Folks' Poems

Back to Lariat Laureate Contest
Back on home
Back to the list of Folks' Poems

CINDY LADAGE
Virden, Illinois
Cindy Ladage's web site
About Cindy Ladage

 

 

Outback

Out back lie iron hunks of metal
That once was the heart of the farm.
Tractors and old trucks in their former glory
Just waiting to be restored and remind us of their story.

Like cowboys of old
We remember the days.
The stories, the memories they could tell
If only old tractors could write, rhyme and spell. 

Each rusty fender is not just a part
Of equipment left behind
Their legacy are the hands that turned the soil
That eased the back and lessened the toil.

Not growing up on the farm
Just coming to it as a wife
I am still learning my way.
That life on the farm changes day by day.

Twenty, thirty, forty years have passed
For some of the old workhorses outback,
But rather than we just forget ,
Let's remember, let's restore!

Brought back to life
Those tractors sing, a song all their own.
Old iron is a part of our past.
Let's make those memories last
 
So, out back lie iron hunks of metal
That once was the heart of the farm.
Tractors and old trucks in their former glory
Just waiting to be restored and remind us of their story.

2002, Cindy Ladage
This poem may not be reprinted or reposted without the author's written permission.

 

The Lonesome Wind

Behind the wheel of a tractor
Is a clear glimpse of fallen snow
Moved aside with the swift blades movement
Off with the wind I see it go.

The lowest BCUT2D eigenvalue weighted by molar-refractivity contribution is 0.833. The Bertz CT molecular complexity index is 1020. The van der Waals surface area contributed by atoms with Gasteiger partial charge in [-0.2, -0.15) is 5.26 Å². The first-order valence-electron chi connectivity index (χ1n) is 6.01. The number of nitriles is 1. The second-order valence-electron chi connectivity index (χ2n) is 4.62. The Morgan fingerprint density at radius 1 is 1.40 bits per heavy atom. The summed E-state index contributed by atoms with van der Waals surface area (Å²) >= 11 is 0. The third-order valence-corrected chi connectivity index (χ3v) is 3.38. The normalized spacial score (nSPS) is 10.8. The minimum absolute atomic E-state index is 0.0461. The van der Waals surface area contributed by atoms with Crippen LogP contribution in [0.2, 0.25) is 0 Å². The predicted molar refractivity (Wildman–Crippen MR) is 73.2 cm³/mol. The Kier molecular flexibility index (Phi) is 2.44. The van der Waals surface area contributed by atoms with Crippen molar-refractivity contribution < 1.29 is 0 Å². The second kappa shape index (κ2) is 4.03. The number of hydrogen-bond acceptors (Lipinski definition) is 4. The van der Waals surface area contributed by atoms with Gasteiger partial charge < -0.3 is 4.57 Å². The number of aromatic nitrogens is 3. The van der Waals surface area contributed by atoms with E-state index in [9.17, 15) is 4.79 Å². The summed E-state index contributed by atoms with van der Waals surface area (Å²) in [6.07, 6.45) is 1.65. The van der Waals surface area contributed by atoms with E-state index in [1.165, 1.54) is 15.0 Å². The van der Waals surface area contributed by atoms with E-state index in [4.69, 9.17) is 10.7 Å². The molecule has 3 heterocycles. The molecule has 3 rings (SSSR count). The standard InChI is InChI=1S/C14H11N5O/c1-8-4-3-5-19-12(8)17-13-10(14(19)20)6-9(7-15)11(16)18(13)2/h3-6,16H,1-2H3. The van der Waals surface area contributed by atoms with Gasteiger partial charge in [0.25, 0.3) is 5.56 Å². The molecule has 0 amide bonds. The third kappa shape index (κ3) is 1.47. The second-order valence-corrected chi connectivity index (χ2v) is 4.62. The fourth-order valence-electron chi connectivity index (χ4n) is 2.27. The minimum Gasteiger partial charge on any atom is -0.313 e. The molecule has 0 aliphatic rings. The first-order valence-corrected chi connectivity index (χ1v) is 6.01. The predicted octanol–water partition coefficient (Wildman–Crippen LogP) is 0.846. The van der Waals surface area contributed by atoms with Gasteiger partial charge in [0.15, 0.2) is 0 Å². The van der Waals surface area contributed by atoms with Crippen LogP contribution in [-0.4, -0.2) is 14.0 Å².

Wrapped in a hooded sweatshirt
And coveralls, gloves and boots
My farmer/cowboy husband
Aims his tractor and shoots!

Around the porch it rattles
Driving a cold chill wind
The lonesome sound of winter
I hope spring is around the bend.

Walking the dog in the morning frost
Ice clings to the limbs of the tree
Coyote tracks are too near for comfort
They are hungry and roaming free.

The lonesome wind wraps around me
I hear the soft moan at night
Telling me all is well at our homestead
Even in winter's dark night.

So I bear the chill and brace myself
For the last icy blast of breeze
Realizing April really is coming
Pushing winter to its cold knees.

2003, Cindy Ladage
This poem may not be reprinted or reposted without the author's written permission.

 

Dusty Memories


Laying among the treasures
Looking lost and out of place
Was a man's memories-
That time cannot erase.

I found it at a flea market
A tattered, yellowed book
A scrapbook of a cowboy's memories
And the rodeo rides he took.

The pictures are in black and white
He wore a hat with a big wide brim
His horses name was Buck
And the Cowboy's name was Slim.

He had pictures of winning
A time or maybe two
His grin split from ear to ear
This was obviously something he loved to do.

Farming was his livelihood
Riding was his passion
Later pictures showed his wife
And the life they fashioned.